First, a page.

Russia's Mission Control Moscow reported that communication with the Progress 44 cargo craft was lost shortly after its launch today (Aug. 24). The vehicle failed to reach orbit and crashed back to Earth. But what exactly was it?
Progress spacecraft are automated, unpiloted and single-use vehicles that have delivered fuel and supplies to the International Space Station three to four times each year since 2001.
The Progress spacecraft design was modeled after Russia's Soyuz space capsule, which carries astronaut crews to the ISS, but it is specially modified to carry cargo instead of people. Like the Soyuz, Progress vehicles are built to fly themselves but can also be remote-controlled by cosmonauts on the space station if required.
The robotic craft are about 24 feet (7 meters) long and nearly 9 feet (2.7 meters) wide, and consist of three modules. The first section is a pressurized forward module, which carries supplies to the space station such as scientific equipment, clothes, prepackaged and fresh food, and letters from home.
The present Progress craft — there have been several versions — can carry 1,700 kilograms (3,748 pounds) of such supplies. [Video: Launch of the Ill-Fated Progress Cargo Ship]
When the Progress docks itself at the space station, the crew unloads these supplies and then refills the cargo module with trash, unneeded equipment and wastewater for its return journey to Earth.
Progress also has a propulsion module, similar in design to the instrumentation/propulsion module on the Soyuz. This module contains the electronic equipment, or avionics, for the Progress' systems and sensors, allowing automatic docking to the space station. Progress' thrusters can also be used to boost the space station's orbit to a higher altitude, or change its orientation.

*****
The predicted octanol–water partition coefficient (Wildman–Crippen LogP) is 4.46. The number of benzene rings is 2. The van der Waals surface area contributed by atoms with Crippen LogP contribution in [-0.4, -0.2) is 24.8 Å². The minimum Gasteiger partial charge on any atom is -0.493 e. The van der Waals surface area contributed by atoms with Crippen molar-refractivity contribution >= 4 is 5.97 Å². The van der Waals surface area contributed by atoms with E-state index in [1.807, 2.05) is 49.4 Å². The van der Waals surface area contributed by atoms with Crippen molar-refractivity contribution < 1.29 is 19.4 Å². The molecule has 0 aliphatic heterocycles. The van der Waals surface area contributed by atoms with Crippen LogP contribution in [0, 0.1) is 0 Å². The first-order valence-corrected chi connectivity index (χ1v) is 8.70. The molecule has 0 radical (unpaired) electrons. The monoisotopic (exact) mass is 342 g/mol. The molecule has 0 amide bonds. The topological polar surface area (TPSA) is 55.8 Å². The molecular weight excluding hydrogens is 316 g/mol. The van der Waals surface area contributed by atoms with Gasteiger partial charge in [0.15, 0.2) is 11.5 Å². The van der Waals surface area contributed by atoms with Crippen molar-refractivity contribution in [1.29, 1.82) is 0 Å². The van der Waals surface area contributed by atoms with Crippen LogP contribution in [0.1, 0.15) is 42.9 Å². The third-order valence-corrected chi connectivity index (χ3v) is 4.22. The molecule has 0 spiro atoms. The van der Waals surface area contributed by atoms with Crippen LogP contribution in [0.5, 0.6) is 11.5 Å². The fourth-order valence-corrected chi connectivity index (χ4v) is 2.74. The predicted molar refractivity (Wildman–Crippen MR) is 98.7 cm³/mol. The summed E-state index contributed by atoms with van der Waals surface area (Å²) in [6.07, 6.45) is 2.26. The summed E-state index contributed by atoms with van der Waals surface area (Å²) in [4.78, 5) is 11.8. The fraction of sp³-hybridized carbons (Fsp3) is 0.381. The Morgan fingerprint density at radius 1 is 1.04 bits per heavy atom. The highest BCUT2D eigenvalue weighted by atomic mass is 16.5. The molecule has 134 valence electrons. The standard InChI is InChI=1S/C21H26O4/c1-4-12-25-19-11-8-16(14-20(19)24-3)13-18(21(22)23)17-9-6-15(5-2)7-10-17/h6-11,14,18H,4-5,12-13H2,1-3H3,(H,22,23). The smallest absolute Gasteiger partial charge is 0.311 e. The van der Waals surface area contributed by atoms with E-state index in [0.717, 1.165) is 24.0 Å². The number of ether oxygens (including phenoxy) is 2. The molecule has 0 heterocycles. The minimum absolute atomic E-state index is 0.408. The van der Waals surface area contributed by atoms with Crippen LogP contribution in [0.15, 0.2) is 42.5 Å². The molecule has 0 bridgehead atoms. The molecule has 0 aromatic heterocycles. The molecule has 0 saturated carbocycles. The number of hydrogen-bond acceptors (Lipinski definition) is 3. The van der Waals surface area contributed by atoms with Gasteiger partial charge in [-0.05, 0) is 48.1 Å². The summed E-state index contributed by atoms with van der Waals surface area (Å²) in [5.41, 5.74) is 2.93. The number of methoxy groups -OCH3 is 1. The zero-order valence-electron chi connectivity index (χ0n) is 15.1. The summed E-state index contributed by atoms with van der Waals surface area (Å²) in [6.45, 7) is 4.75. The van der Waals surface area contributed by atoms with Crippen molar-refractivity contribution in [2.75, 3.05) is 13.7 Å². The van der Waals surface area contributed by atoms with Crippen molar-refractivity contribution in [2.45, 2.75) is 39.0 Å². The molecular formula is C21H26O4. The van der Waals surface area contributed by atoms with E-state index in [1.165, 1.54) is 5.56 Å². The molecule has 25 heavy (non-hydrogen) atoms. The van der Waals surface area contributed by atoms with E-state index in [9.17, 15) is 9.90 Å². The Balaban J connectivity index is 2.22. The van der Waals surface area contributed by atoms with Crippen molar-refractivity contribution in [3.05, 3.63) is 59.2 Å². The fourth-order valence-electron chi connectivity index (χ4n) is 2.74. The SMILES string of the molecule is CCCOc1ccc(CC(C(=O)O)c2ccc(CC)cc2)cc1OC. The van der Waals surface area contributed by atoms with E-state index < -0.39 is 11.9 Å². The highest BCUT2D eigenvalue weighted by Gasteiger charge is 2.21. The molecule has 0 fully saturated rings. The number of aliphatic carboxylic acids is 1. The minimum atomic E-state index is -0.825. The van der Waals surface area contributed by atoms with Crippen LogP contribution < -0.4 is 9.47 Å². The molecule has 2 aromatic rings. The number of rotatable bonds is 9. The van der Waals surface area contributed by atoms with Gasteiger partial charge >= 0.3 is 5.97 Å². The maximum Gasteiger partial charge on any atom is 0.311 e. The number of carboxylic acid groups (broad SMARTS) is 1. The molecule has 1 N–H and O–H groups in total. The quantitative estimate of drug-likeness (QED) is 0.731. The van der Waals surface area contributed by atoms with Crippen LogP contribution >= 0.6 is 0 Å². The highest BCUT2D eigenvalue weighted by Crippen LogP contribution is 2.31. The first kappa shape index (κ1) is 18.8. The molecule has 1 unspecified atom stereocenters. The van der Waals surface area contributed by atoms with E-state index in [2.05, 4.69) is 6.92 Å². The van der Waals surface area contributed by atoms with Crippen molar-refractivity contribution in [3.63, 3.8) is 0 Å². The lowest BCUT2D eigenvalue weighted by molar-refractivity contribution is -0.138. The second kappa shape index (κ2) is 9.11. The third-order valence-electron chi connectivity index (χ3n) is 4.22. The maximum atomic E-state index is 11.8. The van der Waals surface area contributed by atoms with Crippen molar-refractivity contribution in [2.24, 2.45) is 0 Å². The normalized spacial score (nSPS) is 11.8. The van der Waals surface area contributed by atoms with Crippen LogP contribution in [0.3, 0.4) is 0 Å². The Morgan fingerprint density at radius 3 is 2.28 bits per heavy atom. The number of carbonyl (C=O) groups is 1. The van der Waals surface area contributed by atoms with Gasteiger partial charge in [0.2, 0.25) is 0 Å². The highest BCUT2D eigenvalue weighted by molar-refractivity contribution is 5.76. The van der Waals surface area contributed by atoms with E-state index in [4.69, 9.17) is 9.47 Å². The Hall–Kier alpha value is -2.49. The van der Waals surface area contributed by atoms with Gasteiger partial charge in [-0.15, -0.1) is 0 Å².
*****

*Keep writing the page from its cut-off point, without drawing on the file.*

Lastly, Progress has a refueling module in place of the Soyuz descent module. Its eight propellant tanks can hold up to 1,740 kilograms (3,836 pounds) of fluid, depending on how much weight is carried in the cargo module. Four of the tanks contain fuel while the other four contain the fuel's oxidizer.
Like the Soyuz, Progress is launched atop the Soyuz rocket from the central Asian spaceport of Baikonur Cosmodrome in Kazakhstan. Since Progress vehicles are disposable spacecraft, they typically burn up over the Pacific Ocean upon reentry into the Earth's atmosphere.
This article was provided by Life's Little Mysteries, a sister site to SPACE.com. Follow Life's Little Mysteries on Twitter @llmysteries, then join us on Facebook. Follow Natalie Wolchover on Twitter @nattyover.